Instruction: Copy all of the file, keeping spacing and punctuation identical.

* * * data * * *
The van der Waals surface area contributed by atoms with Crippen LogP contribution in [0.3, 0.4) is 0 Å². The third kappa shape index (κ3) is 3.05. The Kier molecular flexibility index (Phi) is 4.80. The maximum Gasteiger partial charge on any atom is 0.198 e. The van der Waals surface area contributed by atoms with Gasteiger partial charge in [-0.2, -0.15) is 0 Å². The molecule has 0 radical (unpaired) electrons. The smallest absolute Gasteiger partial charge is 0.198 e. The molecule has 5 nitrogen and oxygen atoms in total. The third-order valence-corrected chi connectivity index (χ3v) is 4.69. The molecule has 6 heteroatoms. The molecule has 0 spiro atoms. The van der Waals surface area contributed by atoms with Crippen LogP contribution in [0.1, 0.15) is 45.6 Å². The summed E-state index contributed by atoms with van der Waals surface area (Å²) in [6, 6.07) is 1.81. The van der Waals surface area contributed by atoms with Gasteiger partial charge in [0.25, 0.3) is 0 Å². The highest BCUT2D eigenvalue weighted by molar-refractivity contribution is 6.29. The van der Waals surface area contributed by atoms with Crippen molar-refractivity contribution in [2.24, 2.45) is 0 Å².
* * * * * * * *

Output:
The van der Waals surface area contributed by atoms with Crippen LogP contribution in [0.3, 0.4) is 0 Å². The third kappa shape index (κ3) is 3.05. The Kier molecular flexibility index (Phi) is 4.80. The maximum Gasteiger partial charge on any atom is 0.198 e. The van der Waals surface area contributed by atoms with Gasteiger partial charge in [-0.2, -0.15) is 0 Å². The molecule has 0 radical (unpaired) electrons. The smallest absolute Gasteiger partial charge is 0.198 e. The molecule has 5 nitrogen and oxygen atoms in total. The third-order valence-corrected chi connectivity index (χ3v) is 4.69. The molecule has 6 heteroatoms. The molecule has 0 spiro atoms. The van der Waals surface area contributed by atoms with Crippen LogP contribution in [0.1, 0.15) is 45.6 Å². The summed E-state index contributed by atoms with van der Waals surface area (Å²) in [6, 6.07) is 1.81. The van der Waals surface area contributed by atoms with Gasteiger partial charge in [0.25, 0.3) is 0 Å². The highest BCUT2D eigenvalue weighted by molar-refractivity contribution is 6.29. The van der Waals surface area contributed by atoms with Crippen molar-refractivity contribution in [2.24, 2.45) is 0 Å².